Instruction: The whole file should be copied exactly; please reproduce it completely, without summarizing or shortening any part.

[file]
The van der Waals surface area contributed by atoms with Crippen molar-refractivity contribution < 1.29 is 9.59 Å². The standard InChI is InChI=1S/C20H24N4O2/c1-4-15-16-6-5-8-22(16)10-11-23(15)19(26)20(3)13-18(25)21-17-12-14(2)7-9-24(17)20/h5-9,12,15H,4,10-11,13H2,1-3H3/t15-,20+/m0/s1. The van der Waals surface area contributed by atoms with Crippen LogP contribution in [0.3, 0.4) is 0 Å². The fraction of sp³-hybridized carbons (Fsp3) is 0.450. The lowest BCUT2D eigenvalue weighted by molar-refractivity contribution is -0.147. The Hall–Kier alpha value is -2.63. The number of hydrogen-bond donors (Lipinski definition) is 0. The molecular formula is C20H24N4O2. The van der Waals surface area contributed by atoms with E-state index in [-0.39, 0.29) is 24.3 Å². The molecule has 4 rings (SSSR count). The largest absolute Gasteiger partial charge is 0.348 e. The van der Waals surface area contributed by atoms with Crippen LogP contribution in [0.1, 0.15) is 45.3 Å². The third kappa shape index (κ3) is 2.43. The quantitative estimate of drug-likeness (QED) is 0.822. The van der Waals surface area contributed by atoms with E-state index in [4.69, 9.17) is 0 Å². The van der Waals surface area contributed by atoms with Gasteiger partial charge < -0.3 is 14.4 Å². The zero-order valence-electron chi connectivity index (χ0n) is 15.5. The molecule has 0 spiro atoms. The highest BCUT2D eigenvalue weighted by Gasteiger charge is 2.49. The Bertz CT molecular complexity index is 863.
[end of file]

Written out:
The van der Waals surface area contributed by atoms with Crippen molar-refractivity contribution < 1.29 is 9.59 Å². The standard InChI is InChI=1S/C20H24N4O2/c1-4-15-16-6-5-8-22(16)10-11-23(15)19(26)20(3)13-18(25)21-17-12-14(2)7-9-24(17)20/h5-9,12,15H,4,10-11,13H2,1-3H3/t15-,20+/m0/s1. The van der Waals surface area contributed by atoms with Crippen LogP contribution in [0.3, 0.4) is 0 Å². The fraction of sp³-hybridized carbons (Fsp3) is 0.450. The lowest BCUT2D eigenvalue weighted by molar-refractivity contribution is -0.147. The Hall–Kier alpha value is -2.63. The number of hydrogen-bond donors (Lipinski definition) is 0. The molecular formula is C20H24N4O2. The van der Waals surface area contributed by atoms with E-state index in [-0.39, 0.29) is 24.3 Å². The molecule has 4 rings (SSSR count). The largest absolute Gasteiger partial charge is 0.348 e. The van der Waals surface area contributed by atoms with Crippen LogP contribution in [0.1, 0.15) is 45.3 Å². The third kappa shape index (κ3) is 2.43. The quantitative estimate of drug-likeness (QED) is 0.822. The van der Waals surface area contributed by atoms with E-state index in [4.69, 9.17) is 0 Å². The van der Waals surface area contributed by atoms with Gasteiger partial charge < -0.3 is 14.4 Å². The zero-order valence-electron chi connectivity index (χ0n) is 15.5. The molecule has 0 spiro atoms. The highest BCUT2D eigenvalue weighted by Gasteiger charge is 2.49. The Bertz CT molecular complexity index is 863.